Most sports writers won’t admit to cheering for certain teams at the NCAA Tournament. It’s a violation of the code. There shall be no cheering from the press box (or similar), or they’ll take away the free shaving kit with the official tournament logo stamped on front that they give you when you pick up your credentials.
Those radio announcers from Kentucky usually can get away with it, though.
But if you are watching the Madness unfold in a sports book instead of from courtside, it’s OK to pull for certain teams. So I will be pulling for Nebraska in this year’s NCAA Tournament. This is the team coached by Tim Miles.
The last time I spoke with Miles was two years ago at Lon Kruger’s American Cancer Society’s Coaches for Cancer benefit at trendy Hyde Lounge at Bellagio. The one with bottle service, overlooking the fountains.
By then, Miles had rebuilt Colorado State — the Rammies, as he called them on Twitter. Most of us first heard of Miles through Twitter, because he had this habit of posting messages at strange times. Such as at halftime of games.
The first time Miles tweeted at halftime was against UNLV in 2011. The Rammies were losing big at the Thomas &Mack Center.
The Rammies came back to win.
Before long, @CoachMiles had 14,571 Twitter followers.
On Wednesday when I checked, he had 66,270. Lots of Twitter users in the Big Ten.
When we last spoke by the fountains, I might have said something to Miles about there not being swanky joints like this in Lincoln, but probably there was a Buffalo Wild Wings where he could have his coach’s show. And Miles might have made a witty response, because those were his specialty when he was rebuilding Colorado State.
His first year in Fort Collins, the Rammies went 0-16 in the conference. When CSU upset rival Wyoming in the first round of the Mountain West tournament at the Thomas &Mack Center, Miles said he knew how Walter Mondale felt after losing to President Reagan, when the senator carried only his home state of Minnesota and the District of Columbia.
Tim Miles was sitting in a big couch overlooking those fountains at Bellagio, autographing little souvenir basketballs. Guys with bottle service and fat wallets would be bidding on them later. He was sitting with Dr. J.
Miles probably was asking Julius Erving if he had any college eligibility left, because he was going to need help where he was going.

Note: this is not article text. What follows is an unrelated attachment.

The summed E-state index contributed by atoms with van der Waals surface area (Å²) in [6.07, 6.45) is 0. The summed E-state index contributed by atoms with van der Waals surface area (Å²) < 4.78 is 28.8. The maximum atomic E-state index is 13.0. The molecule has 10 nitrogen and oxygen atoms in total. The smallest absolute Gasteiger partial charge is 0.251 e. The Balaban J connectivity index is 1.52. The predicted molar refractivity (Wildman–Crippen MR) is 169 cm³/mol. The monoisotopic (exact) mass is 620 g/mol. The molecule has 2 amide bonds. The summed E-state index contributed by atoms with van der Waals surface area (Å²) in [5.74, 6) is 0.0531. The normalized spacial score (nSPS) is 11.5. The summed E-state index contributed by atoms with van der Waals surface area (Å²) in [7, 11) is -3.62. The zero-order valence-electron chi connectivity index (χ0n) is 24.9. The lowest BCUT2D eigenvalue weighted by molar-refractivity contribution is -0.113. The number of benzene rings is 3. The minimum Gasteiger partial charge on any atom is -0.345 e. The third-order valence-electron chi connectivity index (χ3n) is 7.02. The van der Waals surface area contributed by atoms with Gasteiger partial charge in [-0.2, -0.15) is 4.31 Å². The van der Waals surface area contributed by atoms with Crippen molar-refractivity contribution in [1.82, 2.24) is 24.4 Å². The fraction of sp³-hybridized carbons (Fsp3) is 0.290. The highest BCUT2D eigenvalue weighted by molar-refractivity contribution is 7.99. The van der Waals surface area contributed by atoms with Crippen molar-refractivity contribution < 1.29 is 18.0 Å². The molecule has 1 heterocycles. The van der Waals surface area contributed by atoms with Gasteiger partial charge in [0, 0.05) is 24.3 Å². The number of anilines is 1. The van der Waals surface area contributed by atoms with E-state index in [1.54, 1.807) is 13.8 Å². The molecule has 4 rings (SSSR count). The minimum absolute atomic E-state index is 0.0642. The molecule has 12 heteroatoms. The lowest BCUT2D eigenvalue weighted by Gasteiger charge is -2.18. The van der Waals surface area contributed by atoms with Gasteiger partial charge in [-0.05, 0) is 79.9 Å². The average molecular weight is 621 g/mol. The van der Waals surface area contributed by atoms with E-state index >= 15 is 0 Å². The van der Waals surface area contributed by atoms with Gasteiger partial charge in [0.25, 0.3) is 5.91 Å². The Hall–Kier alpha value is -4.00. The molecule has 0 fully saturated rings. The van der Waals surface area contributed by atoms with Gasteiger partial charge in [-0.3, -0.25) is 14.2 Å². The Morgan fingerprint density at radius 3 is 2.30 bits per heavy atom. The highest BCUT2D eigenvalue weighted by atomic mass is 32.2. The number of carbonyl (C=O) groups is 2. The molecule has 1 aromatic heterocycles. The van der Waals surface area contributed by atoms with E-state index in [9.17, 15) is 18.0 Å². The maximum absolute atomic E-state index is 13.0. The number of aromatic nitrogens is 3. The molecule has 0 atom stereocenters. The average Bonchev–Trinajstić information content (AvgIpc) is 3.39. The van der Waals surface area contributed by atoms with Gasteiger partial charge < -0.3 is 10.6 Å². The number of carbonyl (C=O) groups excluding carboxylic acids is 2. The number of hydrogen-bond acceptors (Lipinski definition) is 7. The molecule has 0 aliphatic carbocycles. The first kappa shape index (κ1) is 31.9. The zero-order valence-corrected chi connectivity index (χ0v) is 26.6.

Nebraska is a football school if there ever was a football school, so much so that when Miles took the job there, the basketball team played in an arena named for Bob Devaney, who was a football coach.
But it was the Big Ten, and that was all that mattered.
The Big Ten is the Mount Rushmore of college sports. Mount Rushmore is only 330 miles from Doland, S.D., where Tim Miles was born. But coaching in the Big Ten? That was like climbing Everest for a guy from South Dakota.
Miles had built winning programs at Mayville State, at Southwest Minnesota State (hence the Mondale reference), at North Dakota State, which is in Fargo.
You can almost see Minneapolis from Fargo, or Iowa City, because the land is so flat. But it’s a quantum leap from the Summit Conference to the Big Ten. You’d need a catapult and Dr. J’s hang time to pull it off. So when Colorado State beckons, one beckons back.
“If I was at the Big Ten Conference meeting five years ago, I would have been asking for that guy’s autograph, and that guy’s autograph, and that guy’s autograph,” Miles said in 2012 by the fountains. “It’s a little surreal.”
I had pretty much forgotten about Tim Miles until January, when I was shooting pool in a pub and they showed him giving instructions in the huddle. The sound was turned down on the TV, but you could tell from Miles’ expressions that it was a close game. You couldn’t tell the opponent. I figured it had to be Northwestern.
Nope. Nebraska was playing Michigan, and Michigan went all the way to the NCAA championship game last year.
Nebraska lost 71-70. But the Huskers beat Indiana twice this season, and they also beat other Big Ten teams noted for basketball, such as Ohio State and even Michigan State.
After Nebraska beat Ohio State and Huskers fans rushed the court, one asked Miles if he would pose for a “selfie.” Miles did, and it made the news back there, and guys blogged about it for days. There were tweets and retweets.
So now Nebraska, which is not known for basketball and never has won an NCAA Tournament game, is going to the dance for the first time in 16 years. The Huskers play Baylor on Friday in San Antonio. And now Larry the Cable Guy, who is from Nebraska, is posting messages on his Twitter account about the basketball coaching acumen of Tim Miles.
Only Larry the Cable Guy didn’t use the word “acumen.”
Larry seems confident, however, that Miles and the Huskers can Git-R-Done against Baylor.
Ron Kantowski is a sports columnist for the Las Vegas Review-Journal. He can be reached at email@example.com Follow him on Twitter: @ronkantowski.